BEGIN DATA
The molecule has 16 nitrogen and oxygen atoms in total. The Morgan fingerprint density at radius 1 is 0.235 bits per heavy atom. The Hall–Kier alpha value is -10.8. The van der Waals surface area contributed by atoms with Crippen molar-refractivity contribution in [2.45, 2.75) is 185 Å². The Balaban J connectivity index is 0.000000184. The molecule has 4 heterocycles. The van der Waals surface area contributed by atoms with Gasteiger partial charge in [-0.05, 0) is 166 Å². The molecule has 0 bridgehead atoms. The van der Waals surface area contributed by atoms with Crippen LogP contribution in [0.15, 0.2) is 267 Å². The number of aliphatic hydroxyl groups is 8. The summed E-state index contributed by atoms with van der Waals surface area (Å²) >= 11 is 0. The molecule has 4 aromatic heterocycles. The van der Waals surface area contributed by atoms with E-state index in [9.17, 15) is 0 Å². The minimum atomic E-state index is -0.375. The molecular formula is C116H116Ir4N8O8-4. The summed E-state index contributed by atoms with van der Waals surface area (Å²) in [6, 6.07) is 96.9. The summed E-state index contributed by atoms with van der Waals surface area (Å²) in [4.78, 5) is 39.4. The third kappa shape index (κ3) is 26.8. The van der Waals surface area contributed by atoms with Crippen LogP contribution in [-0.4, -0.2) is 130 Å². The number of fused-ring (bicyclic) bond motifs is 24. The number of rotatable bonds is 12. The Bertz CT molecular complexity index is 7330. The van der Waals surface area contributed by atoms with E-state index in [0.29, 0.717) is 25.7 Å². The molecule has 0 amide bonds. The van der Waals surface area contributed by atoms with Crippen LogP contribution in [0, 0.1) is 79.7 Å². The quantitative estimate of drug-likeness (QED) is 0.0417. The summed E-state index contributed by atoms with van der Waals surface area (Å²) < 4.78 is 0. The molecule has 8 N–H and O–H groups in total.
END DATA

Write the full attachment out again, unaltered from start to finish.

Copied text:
The molecule has 16 nitrogen and oxygen atoms in total. The Morgan fingerprint density at radius 1 is 0.235 bits per heavy atom. The Hall–Kier alpha value is -10.8. The van der Waals surface area contributed by atoms with Crippen molar-refractivity contribution in [2.45, 2.75) is 185 Å². The Balaban J connectivity index is 0.000000184. The molecule has 4 heterocycles. The van der Waals surface area contributed by atoms with Gasteiger partial charge in [-0.05, 0) is 166 Å². The molecule has 0 bridgehead atoms. The van der Waals surface area contributed by atoms with Crippen LogP contribution in [0.15, 0.2) is 267 Å². The number of aliphatic hydroxyl groups is 8. The summed E-state index contributed by atoms with van der Waals surface area (Å²) >= 11 is 0. The molecule has 4 aromatic heterocycles. The van der Waals surface area contributed by atoms with E-state index in [9.17, 15) is 0 Å². The minimum atomic E-state index is -0.375. The molecular formula is C116H116Ir4N8O8-4. The summed E-state index contributed by atoms with van der Waals surface area (Å²) in [6, 6.07) is 96.9. The summed E-state index contributed by atoms with van der Waals surface area (Å²) in [4.78, 5) is 39.4. The third kappa shape index (κ3) is 26.8. The van der Waals surface area contributed by atoms with Crippen LogP contribution in [-0.4, -0.2) is 130 Å². The number of fused-ring (bicyclic) bond motifs is 24. The number of rotatable bonds is 12. The Bertz CT molecular complexity index is 7330. The van der Waals surface area contributed by atoms with E-state index in [0.29, 0.717) is 25.7 Å². The molecule has 0 amide bonds. The van der Waals surface area contributed by atoms with Crippen LogP contribution in [0, 0.1) is 79.7 Å². The quantitative estimate of drug-likeness (QED) is 0.0417. The summed E-state index contributed by atoms with van der Waals surface area (Å²) < 4.78 is 0. The molecule has 8 N–H and O–H groups in total.